CNY Orthopedic Sports Medicine, PC: Injury: Total Hip Arthroplasty

Injuries and Conditions: Hip: Total Hip Arthroplasty

Overview
A total hip replacement procedure creates a new surface for the ball and socket mechanism of the hip. The top of the femur bone (the ball) and the acetabulum (the socket within the hip) are replaced with components constructed from metal alloys and polyethylene. The procedure is usually recommended for older patients that have advanced degenerative joint disease within the hip, resulting in severe pain and restricted mobility.
  • A hip replacement is usually performed after other treatment options have begun to show diminished effectiveness in controlling the pain of the degenerated hip, either while walking or at rest.
  • The typical candidate for a hip replacement is a patient over 55 years of age.
  • The primary goal of a hip replacement procedure is to greatly reduce pain and stiffness in the joint. The replaced hip will generally last between 15 and 20 years.
  • Surgery removes the damaged joint, and then replaces the contact or functional points of the hip and thighbone with metal alloy and polyethylene (plastic) implants.


  • Signs and Symptoms
  • Severe osteoarthritis, degenerative joint disease, inflammatory arthritis or continual and progressive discomfort and pain throughout the hip.
  • Hip pain that can no longer be managed through other treatments; pain while using the leg in normal activities, particularly intense pain while climbing or descending stairs, or during movements that put increased pressure on the hip.
  • Discomfort or pain after sitting or keeping the leg and hip motionless for an extended period of time.
  • Stiffness, which increases after the hip has remained motionless.
  • Pain at night.
     
  • Contact the Doctor if ...
  • Patient has signs and symptoms of severe osteoarthritis, inflammatory arthritis or degenerative joint disease.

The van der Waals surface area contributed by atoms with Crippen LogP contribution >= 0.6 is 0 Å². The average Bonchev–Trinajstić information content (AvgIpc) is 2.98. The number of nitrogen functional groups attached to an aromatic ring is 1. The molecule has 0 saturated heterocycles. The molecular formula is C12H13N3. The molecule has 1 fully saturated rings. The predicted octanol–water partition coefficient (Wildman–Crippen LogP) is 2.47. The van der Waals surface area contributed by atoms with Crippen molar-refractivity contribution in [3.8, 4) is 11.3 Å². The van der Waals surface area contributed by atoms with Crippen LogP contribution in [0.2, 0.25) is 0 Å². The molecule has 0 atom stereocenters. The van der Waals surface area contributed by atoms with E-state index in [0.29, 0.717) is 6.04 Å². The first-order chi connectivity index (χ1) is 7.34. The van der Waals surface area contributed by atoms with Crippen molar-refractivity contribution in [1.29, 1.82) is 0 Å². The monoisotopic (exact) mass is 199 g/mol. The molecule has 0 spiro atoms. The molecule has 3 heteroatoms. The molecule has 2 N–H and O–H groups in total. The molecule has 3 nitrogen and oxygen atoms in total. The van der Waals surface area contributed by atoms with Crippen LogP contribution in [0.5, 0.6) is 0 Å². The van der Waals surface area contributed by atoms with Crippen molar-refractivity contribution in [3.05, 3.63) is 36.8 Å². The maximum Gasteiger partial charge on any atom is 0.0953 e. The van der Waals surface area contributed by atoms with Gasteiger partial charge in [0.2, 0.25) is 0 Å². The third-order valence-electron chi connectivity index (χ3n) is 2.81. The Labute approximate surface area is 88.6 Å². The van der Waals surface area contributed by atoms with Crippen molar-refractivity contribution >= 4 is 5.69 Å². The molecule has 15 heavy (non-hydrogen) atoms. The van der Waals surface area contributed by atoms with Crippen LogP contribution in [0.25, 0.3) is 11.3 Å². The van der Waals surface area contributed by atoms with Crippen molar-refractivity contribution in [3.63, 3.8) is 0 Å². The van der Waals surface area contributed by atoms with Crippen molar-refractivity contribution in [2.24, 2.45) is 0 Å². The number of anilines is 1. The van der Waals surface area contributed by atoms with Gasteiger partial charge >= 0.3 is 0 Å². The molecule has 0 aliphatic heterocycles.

• Patient experiences increasing pain or weakness in the joint after treatment.
  • Patient experiences unexplained symptoms, other types of pain, or unexpected side effects of medication.


  • Common Causes of Injury
  • Osteoarthritis or other degenerative processes of the hip joint generally occur in older adults whose cartilage has worn away after years of use.
  • Replacement hips may also be suitable for patients that have suffered repeated trauma and damage to the joint, resulting in cumulative injury to the cartilage.
  • Inflammatory arthritis destroys the cartilage in the hip.


  • Expectations of Recovery
  • Hip replacement surgery usually requires a hospital stay of 3 to 5 days.
  • Rehabilitation will usually require the use of crutches, cane or a walker for 6 weeks.
  • After 3 months, the patient will likely be allowed to return to moderate athletic activity such as bicycling, golf, and swimming.
  • To help maintain the condition of the replaced hip, continued gentle use of the hip joint is encouraged. Running, pounding or impact producing activities should be kept to a minimum and undertaken with caution and common sense.
  • The initial hip replacement should last 15 or more years. Should the implants become lose, a second surgery may be required to replace or revise the implants.
     

  • Anatomy
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